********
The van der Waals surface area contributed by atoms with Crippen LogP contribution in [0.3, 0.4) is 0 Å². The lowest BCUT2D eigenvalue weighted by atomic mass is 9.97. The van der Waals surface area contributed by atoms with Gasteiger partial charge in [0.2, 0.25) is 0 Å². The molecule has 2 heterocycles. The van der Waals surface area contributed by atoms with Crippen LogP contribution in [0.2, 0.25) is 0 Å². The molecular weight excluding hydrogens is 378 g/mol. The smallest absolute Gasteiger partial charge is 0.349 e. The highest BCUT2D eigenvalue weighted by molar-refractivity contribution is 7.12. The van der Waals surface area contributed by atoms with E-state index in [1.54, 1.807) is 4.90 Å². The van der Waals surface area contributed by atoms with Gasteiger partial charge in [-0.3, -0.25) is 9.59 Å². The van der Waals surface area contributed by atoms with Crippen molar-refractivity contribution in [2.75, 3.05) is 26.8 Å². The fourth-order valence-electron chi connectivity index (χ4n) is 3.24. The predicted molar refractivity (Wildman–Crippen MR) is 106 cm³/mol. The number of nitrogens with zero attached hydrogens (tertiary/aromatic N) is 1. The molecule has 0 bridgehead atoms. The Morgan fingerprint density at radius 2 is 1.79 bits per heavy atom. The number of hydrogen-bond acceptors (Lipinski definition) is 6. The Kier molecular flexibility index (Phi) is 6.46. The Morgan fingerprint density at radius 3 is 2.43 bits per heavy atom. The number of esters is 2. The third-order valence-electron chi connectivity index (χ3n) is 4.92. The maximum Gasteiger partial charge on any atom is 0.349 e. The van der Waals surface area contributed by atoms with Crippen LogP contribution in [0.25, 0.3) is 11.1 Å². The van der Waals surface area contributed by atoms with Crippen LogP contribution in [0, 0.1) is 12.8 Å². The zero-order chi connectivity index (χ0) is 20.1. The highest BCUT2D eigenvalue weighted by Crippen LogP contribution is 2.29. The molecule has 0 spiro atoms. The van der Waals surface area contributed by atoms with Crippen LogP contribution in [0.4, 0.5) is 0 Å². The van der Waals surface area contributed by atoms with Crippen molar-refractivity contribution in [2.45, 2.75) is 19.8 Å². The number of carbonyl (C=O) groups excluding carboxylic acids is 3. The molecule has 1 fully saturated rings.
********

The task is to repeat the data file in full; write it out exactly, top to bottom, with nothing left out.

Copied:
The van der Waals surface area contributed by atoms with Crippen LogP contribution in [0.3, 0.4) is 0 Å². The lowest BCUT2D eigenvalue weighted by atomic mass is 9.97. The van der Waals surface area contributed by atoms with Gasteiger partial charge in [0.2, 0.25) is 0 Å². The molecule has 2 heterocycles. The van der Waals surface area contributed by atoms with Crippen LogP contribution in [0.2, 0.25) is 0 Å². The molecular weight excluding hydrogens is 378 g/mol. The smallest absolute Gasteiger partial charge is 0.349 e. The highest BCUT2D eigenvalue weighted by molar-refractivity contribution is 7.12. The van der Waals surface area contributed by atoms with E-state index in [1.54, 1.807) is 4.90 Å². The van der Waals surface area contributed by atoms with Gasteiger partial charge in [-0.3, -0.25) is 9.59 Å². The van der Waals surface area contributed by atoms with Crippen molar-refractivity contribution in [2.75, 3.05) is 26.8 Å². The fourth-order valence-electron chi connectivity index (χ4n) is 3.24. The predicted molar refractivity (Wildman–Crippen MR) is 106 cm³/mol. The number of nitrogens with zero attached hydrogens (tertiary/aromatic N) is 1. The molecule has 0 bridgehead atoms. The Morgan fingerprint density at radius 2 is 1.79 bits per heavy atom. The number of hydrogen-bond acceptors (Lipinski definition) is 6. The Kier molecular flexibility index (Phi) is 6.46. The Morgan fingerprint density at radius 3 is 2.43 bits per heavy atom. The number of esters is 2. The third-order valence-electron chi connectivity index (χ3n) is 4.92. The maximum Gasteiger partial charge on any atom is 0.349 e. The van der Waals surface area contributed by atoms with Crippen LogP contribution in [0.25, 0.3) is 11.1 Å². The van der Waals surface area contributed by atoms with Crippen LogP contribution in [0, 0.1) is 12.8 Å². The zero-order chi connectivity index (χ0) is 20.1. The highest BCUT2D eigenvalue weighted by Crippen LogP contribution is 2.29. The molecule has 0 spiro atoms. The van der Waals surface area contributed by atoms with Crippen LogP contribution in [0.4, 0.5) is 0 Å². The van der Waals surface area contributed by atoms with Crippen molar-refractivity contribution in [2.45, 2.75) is 19.8 Å². The number of carbonyl (C=O) groups excluding carboxylic acids is 3. The molecule has 1 fully saturated rings.